The most important element of the pulse repetition rate modulated light receiver employed in the wide range control system data link. is the electro-optical device 17 used to convert the varying repetition rate light pulses to a varying repetition rate pulsed or digital electric signal. There are many different types of electro-optical devices which can be used for this purpose, depending primarily upon the environmental circumstances and location of the receiver. For example, it wouldbe possible to use a light activated semiconductor device as the light receiving element 17 such as a germanium phototransistor, a silicon phototransistor, a germanium photo-diode, or a silicon photo-diode all of which devices can be employed satisfactorily, and are commercially available on the open market from a number of established semiconductor manufactures. It is also possible to employ ya conventional photomultiplier device as the electro-optical conversion element, as well as other forms of wide area receptors, such as any of the well known photoconductors lead sulde, cadmium sulfide, or cadmium selenide as the electro-optical receiver device where the response characteristics of these devices are adequate. By the use of a wide areareceptor such as these, the problem of focusing the light beam to a small and accurately oriented spot .can be somewhat relieved. In addition to the above devices, it would be possible to employ a light activated SCR as the electro-optic element of the receiver. The light activated SCR is a device which recently has been made commercially available by the Semiconductor Products Department of the General Electric Co., and described more fully in its Application Note No. 200.34, issued January i965.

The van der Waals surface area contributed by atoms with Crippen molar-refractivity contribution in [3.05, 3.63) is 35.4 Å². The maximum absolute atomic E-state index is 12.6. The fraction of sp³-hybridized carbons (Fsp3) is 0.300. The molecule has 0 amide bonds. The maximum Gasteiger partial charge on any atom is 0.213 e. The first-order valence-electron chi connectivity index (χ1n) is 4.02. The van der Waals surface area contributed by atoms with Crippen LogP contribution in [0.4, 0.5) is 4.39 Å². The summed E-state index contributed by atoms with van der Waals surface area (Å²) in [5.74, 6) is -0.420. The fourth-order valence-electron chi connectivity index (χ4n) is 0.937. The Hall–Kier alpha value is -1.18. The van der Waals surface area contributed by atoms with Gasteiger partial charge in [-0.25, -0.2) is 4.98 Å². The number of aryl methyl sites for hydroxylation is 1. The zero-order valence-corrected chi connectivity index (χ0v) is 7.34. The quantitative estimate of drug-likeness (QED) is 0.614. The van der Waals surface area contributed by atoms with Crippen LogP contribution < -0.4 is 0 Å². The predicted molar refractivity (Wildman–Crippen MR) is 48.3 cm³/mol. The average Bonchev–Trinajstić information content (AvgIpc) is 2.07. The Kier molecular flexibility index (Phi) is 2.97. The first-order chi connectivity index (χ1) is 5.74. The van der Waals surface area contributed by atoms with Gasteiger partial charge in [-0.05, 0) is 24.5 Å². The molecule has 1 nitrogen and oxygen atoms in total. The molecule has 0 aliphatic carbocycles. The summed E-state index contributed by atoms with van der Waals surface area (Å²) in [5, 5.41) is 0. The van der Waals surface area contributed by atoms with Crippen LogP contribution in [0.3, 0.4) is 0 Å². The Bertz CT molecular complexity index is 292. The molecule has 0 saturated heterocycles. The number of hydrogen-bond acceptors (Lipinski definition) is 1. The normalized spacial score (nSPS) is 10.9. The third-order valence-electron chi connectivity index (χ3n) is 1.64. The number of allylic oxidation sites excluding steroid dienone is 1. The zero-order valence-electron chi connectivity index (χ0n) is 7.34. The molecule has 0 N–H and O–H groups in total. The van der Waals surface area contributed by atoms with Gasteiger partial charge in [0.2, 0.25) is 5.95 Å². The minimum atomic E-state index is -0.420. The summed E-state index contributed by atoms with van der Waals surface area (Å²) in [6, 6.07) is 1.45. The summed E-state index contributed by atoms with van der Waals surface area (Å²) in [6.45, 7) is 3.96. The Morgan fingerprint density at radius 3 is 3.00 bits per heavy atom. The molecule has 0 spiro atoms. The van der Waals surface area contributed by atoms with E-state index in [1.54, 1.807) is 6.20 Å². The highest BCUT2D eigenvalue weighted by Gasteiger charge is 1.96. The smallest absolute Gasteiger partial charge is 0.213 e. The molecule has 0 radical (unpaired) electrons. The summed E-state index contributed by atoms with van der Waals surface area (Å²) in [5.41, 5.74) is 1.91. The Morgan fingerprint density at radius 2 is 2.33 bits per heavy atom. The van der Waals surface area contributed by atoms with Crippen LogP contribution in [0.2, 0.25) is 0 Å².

The circuit details of construction of a preferred form of pulse modulated light receiver suitable for use in the new and improved wide range control system data link is illustrated in FIGURE 4. In the receiver circuit .of FIG- URE 4, a planar silicon phototransistor is shown at 17 as being the electro-optical device used to convert the varying repetition rate light pulses to a varying repetition rate pulsed electric signal. This planar silicon phototransistor may be of the type identied as type LS-40O NPN planar silicon photo device marketed by the Texas Instrument Company of Dallas, Tex. .The silicon hgtgtnransistor is physically supported within a suiiallile adjustablefocus light source holder 71 similar to that employed for the light emitting diode of the transmitter, and includes a lens 16 for collimating and focusing light from the light emitting diode onto the light sensitive junction of the phototransistor 17. With an arrangement of this nature, the silicon phototransistor 17 has a time constant of about 15 microseconds and when receiving a light pulse of about 40 of a microsecond duration, its electrical response is down to about 5% of its maximum value. Further, at very low light levels the sensitivity of the silicon phototransistor 17 may be down even further, and for this reason, the device is biased to about l0 microamperes of current by a bias light source 72 physically arranged adjacent the phototransistor in a manner to direct a bias light beam through the lens 16 onto the device 17. With this arrangement, the sensitivity of the phototransistor 17 to low intensity light pulses is greatly enhanced.
The varying frequency pulsed electric signals produced by the varying repetition rate light pulses impinging on phototransistor 17 are derived across a load resistor 73 connected in series circuit relationship with the phototransistor 17 across a pair of direct current power supply terminals 69 and 70. This varying repetition rate pulsed electric signal is coupled through a coupling capacitor 74 to the base electrode of a npn junction transistor 75 whichucomprises a part of the preamplifier 18. The preamplifier 18 serves to amplify this pulsed electric signal and to couple the same through a coupling capacitor 76 to a monostable multivibrator comprised by a pair of npn junction transistors 77 and 78. The monostable multivibrator 77 and 78 is of conventional construction with the possible exception of the inclusion of the diodes 79 and 81 which are employed to remove the reverse baseernitter voltage of. the transistors 77 and 78 during operation of the monostable multivibrator thereby improving its frequency response characteristics.